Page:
Oct. 26-Nov. 1 , 2001
Vol. 31, Issue 34
Back Issues
Full fall agenda -- festivities including Convocation, Family Weekend and Virginia Film Festival
Time to replace New Cabell Hall, Board of Visitors says
Sen. Emily Couric — a friend of the University, an advocate for education
Berne's discovery improved lives of heart patients

Holiday sharing drive

Center pursues multidisciplinary approach to global health issues
Future doctors to get sex education
Faculty Actions -- from the October BOV meeting
Notable -- awards and achievements of faculty and staff
African-American Affairs celebrates
Hot Links -- lists of books that shed light on terror attacks
Inaugural symposium to look at the American college
Attention: book lovers
Campaign helps employees make a difference
U.Va. hosts nanotech workshop
Research awards to be showcased

Search all Press Releases/Inside UVA (keyword/s)
Full fall agenda

Trisha Morrow
Fall is a time of colorful festivities, with Convocation, Family Weekend, the 14th annual Virginia Film Festival and other conferences being held today through Sunday. As busy as the University schedule is, though, one can always find a quiet moment on the Lawn.

Time to replace New Cabell Hall, Board of Visitors says
Plan would recreate humanities area at south end of Lawn

Staff Report

New Cabell Hall will be demolished and replaced with a new structure under a plan
adopted Oct. 18 by the Board of Visitors’ Buildings and Grounds Committee.

Rebecca Arrington
The Board of Visitors approved a plan last week to raze New Cabell Hall (above and right), built 50 years ago to accommodate the post-World War II boom in students, and replace it with a 160,000-square-foot new building with classroom and office space.

Under the proposed plan, one architectural firm will be hired to design both the replacement for New Cabell Hall and a new College of Arts & Sciences building, to be constructed in the B-1 parking lot. A 400- to 500-car parking garage will be included in the project, as well as renovations to Cocke and Rouss halls.

The estimated cost is $126.7 million, of which $61.1 million is slated to come from private funding, $61.1 million from a combination of University and state money, and $4.5 million from U.Va.’s Department of Parking and Transportation. The University’s share will be determined after the state decides its contribution, said Colette Sheehy, vice president for management and budget.

The state will probably view the replacement of New Cabell Hall the same as a renovation, since the University is replacing one 160,000-square-foot building with another, Sheehy said.

The timetable adopted by the board calls for the parking garage to be built by December 2003, the new Arts & Sciences building by December 2004, the completion of Cocke and Rouss renovations by 2005 and completion of New Cabell Hall’s replacement by 2006. Classes would be moved from New Cabell Hall to the new building across Jefferson Park Avenue while the replacement building is being constructed.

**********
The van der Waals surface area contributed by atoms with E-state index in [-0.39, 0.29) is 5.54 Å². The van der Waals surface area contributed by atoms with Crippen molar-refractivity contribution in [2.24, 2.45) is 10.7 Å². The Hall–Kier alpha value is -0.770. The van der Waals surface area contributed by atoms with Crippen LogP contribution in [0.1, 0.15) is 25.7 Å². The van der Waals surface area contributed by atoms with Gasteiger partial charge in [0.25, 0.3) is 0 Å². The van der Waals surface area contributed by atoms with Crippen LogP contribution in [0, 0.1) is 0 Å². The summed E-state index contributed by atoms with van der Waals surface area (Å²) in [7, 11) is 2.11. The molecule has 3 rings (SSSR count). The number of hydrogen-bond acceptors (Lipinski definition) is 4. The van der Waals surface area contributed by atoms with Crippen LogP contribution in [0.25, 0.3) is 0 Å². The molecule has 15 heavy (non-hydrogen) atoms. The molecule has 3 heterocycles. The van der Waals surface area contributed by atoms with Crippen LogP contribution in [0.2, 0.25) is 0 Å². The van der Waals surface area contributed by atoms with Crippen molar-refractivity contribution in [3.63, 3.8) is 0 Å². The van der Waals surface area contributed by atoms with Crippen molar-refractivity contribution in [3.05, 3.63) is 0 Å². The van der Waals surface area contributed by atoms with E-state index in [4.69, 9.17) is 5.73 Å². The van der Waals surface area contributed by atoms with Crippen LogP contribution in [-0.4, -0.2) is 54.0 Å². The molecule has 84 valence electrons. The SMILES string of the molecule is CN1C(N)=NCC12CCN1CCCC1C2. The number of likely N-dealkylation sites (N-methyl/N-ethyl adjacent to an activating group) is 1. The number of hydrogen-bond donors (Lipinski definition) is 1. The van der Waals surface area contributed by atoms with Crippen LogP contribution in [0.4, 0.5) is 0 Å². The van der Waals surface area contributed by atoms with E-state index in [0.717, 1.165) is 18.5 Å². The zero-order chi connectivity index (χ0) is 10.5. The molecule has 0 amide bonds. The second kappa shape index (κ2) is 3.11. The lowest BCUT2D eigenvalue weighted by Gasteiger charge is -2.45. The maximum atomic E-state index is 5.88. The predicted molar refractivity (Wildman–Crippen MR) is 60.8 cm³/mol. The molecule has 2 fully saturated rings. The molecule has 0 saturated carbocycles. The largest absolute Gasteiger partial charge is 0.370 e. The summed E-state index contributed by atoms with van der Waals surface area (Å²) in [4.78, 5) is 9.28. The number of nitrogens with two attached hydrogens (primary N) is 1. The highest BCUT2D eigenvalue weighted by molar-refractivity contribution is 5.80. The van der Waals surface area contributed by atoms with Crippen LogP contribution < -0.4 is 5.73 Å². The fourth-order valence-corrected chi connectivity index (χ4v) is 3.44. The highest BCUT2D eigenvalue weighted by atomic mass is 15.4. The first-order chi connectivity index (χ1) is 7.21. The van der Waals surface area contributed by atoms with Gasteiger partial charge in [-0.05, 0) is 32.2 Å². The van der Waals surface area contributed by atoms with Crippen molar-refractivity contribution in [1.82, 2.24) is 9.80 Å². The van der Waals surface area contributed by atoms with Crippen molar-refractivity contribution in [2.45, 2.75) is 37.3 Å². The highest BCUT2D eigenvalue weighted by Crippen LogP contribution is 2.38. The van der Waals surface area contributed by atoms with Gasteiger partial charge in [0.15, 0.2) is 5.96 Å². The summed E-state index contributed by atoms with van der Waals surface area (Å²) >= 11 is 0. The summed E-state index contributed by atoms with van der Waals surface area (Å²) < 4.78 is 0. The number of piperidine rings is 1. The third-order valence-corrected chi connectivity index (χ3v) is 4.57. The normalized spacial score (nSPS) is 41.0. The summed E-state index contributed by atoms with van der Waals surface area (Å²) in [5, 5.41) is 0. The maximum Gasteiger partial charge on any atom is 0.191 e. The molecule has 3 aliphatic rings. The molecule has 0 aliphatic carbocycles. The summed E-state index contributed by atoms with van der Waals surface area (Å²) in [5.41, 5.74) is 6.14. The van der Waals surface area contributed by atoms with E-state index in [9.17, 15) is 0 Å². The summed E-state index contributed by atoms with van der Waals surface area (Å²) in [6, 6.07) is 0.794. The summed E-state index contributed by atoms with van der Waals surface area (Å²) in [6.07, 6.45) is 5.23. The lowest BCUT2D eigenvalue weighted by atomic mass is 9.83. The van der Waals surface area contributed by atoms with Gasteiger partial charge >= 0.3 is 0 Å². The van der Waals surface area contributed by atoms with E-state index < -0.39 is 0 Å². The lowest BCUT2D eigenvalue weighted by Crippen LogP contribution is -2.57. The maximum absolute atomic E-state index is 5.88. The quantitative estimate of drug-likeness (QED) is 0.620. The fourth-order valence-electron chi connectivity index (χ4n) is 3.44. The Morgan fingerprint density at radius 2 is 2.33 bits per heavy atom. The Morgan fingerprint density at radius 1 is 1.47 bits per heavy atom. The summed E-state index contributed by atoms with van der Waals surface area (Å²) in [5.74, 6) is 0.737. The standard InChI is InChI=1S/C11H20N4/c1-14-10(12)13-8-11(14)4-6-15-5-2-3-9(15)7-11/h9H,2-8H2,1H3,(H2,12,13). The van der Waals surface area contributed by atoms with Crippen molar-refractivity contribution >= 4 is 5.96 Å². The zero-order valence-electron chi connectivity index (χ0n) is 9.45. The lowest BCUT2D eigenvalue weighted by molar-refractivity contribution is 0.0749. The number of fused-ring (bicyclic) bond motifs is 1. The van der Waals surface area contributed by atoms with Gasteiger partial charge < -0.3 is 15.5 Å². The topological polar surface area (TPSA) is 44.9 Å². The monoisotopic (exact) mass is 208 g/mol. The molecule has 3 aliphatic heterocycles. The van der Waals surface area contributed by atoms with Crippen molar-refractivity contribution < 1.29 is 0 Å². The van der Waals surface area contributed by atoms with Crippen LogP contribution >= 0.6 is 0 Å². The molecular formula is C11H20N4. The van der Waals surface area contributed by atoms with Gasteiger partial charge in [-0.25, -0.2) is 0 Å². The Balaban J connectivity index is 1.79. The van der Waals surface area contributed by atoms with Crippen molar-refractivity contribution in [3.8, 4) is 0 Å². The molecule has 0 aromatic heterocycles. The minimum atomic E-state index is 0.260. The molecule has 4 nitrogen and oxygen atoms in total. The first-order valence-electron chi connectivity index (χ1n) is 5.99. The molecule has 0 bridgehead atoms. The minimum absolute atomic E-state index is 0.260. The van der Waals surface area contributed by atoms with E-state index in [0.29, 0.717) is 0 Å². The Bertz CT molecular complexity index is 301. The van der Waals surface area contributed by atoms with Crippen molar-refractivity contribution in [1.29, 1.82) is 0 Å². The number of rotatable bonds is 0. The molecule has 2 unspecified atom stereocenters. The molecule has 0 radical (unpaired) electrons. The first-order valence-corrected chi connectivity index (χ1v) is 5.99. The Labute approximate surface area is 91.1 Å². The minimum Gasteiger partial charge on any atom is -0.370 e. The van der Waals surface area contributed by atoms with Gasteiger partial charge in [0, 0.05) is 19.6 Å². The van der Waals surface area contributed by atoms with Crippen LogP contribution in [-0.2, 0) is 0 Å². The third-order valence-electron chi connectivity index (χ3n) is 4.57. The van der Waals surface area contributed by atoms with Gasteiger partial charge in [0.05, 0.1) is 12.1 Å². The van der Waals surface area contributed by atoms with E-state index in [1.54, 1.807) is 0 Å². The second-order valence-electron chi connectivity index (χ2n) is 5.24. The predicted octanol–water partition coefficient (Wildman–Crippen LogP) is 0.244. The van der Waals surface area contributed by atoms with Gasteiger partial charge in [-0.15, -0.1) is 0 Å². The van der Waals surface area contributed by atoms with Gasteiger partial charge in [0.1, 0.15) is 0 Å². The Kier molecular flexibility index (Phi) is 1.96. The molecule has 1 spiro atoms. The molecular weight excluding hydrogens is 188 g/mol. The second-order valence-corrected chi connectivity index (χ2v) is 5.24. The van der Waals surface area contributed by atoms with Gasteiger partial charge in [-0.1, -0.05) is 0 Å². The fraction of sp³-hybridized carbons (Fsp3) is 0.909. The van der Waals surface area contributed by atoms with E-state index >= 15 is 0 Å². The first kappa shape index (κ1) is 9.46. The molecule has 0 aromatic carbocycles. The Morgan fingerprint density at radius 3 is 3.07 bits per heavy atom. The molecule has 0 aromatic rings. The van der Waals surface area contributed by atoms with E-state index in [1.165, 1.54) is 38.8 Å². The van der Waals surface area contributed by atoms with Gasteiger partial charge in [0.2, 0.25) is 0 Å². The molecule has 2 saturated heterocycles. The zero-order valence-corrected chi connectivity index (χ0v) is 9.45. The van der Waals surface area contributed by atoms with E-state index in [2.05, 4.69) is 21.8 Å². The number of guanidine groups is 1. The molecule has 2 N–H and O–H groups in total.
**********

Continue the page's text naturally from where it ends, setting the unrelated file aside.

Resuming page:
Under the resolution adopted by the board, Rector John P. Ackerly will appoint a steering committee drawn from the Board of Visitors, the College Foundation and the administration to oversee the project.

University Architect Samuel A. “Pete” Anderson III applauded the board’s actions, saying that it showed board members are thinking of the south end of the Lawn as a unified entity. It is important that the two new buildings be considered together. “It’s our back door,” Anderson said.

“This is the most important step the University has taken in my time,” he said. New Cabell Hall opened in 1951 — the same year Anderson started school here.

Students on Unocal investments

A presentation by Abby Fifer, the Student Council president, and Andrew Price, president of the Free Burma Coalition, loomed as a possibly controversial entry on the Board of Visitors’ agenda Oct. 19. For months, the student groups had lobbied the board and University administration, urging the University to divest its financial stake in Unocal, an oil company whose business practices in Burma are under fire from many human rights groups.

On Oct. 12, the University announced that it had sold its shares of Unocal stock, and though the previously scheduled appearance by Fifer and Price remained on the agenda, it ended up being far more cordial than confrontational.

Fifer opened with a “goodwill gesture,” passing around a cup full of Student Council pens. She gave a thorough-but-quick rundown of Student Council activities, then took up the Unocal matter. Fifer and Price asked the board to consider adopting an ethical investment policy, perhaps to include an advisory panel of students, faculty and administrators. They suggested that the board establish a code of conduct for the University’s outside investment firms, and said that if the University chose not to divest its interests in companies engaging in ethically questionable practices, it could support shareholder resolutions that addressed the conduct. Full story.


© Copyright 2001 by the Rector and Visitors of the University of Virginia

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